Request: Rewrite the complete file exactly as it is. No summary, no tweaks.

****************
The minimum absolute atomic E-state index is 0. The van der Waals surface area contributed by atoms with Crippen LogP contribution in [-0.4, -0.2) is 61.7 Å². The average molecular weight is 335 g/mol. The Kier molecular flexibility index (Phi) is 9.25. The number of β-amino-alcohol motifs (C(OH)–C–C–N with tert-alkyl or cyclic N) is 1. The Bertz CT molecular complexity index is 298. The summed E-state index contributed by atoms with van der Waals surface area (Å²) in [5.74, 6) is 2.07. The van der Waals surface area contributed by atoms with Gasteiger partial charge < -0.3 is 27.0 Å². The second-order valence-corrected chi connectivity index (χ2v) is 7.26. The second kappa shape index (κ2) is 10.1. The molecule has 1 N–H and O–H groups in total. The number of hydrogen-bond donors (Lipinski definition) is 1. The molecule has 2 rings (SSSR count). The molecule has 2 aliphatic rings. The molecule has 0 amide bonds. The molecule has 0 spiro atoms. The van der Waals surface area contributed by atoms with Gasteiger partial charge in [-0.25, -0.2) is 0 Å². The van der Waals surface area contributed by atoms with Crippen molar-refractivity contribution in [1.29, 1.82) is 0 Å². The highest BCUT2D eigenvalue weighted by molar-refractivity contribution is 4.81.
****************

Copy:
The minimum absolute atomic E-state index is 0. The van der Waals surface area contributed by atoms with Crippen LogP contribution in [-0.4, -0.2) is 61.7 Å². The average molecular weight is 335 g/mol. The Kier molecular flexibility index (Phi) is 9.25. The number of β-amino-alcohol motifs (C(OH)–C–C–N with tert-alkyl or cyclic N) is 1. The Bertz CT molecular complexity index is 298. The summed E-state index contributed by atoms with van der Waals surface area (Å²) in [5.74, 6) is 2.07. The van der Waals surface area contributed by atoms with Gasteiger partial charge < -0.3 is 27.0 Å². The second-order valence-corrected chi connectivity index (χ2v) is 7.26. The second kappa shape index (κ2) is 10.1. The molecule has 1 N–H and O–H groups in total. The number of hydrogen-bond donors (Lipinski definition) is 1. The molecule has 2 rings (SSSR count). The molecule has 2 aliphatic rings. The molecule has 0 amide bonds. The molecule has 0 spiro atoms. The van der Waals surface area contributed by atoms with Gasteiger partial charge in [-0.25, -0.2) is 0 Å². The van der Waals surface area contributed by atoms with Crippen molar-refractivity contribution in [1.29, 1.82) is 0 Å². The highest BCUT2D eigenvalue weighted by molar-refractivity contribution is 4.81.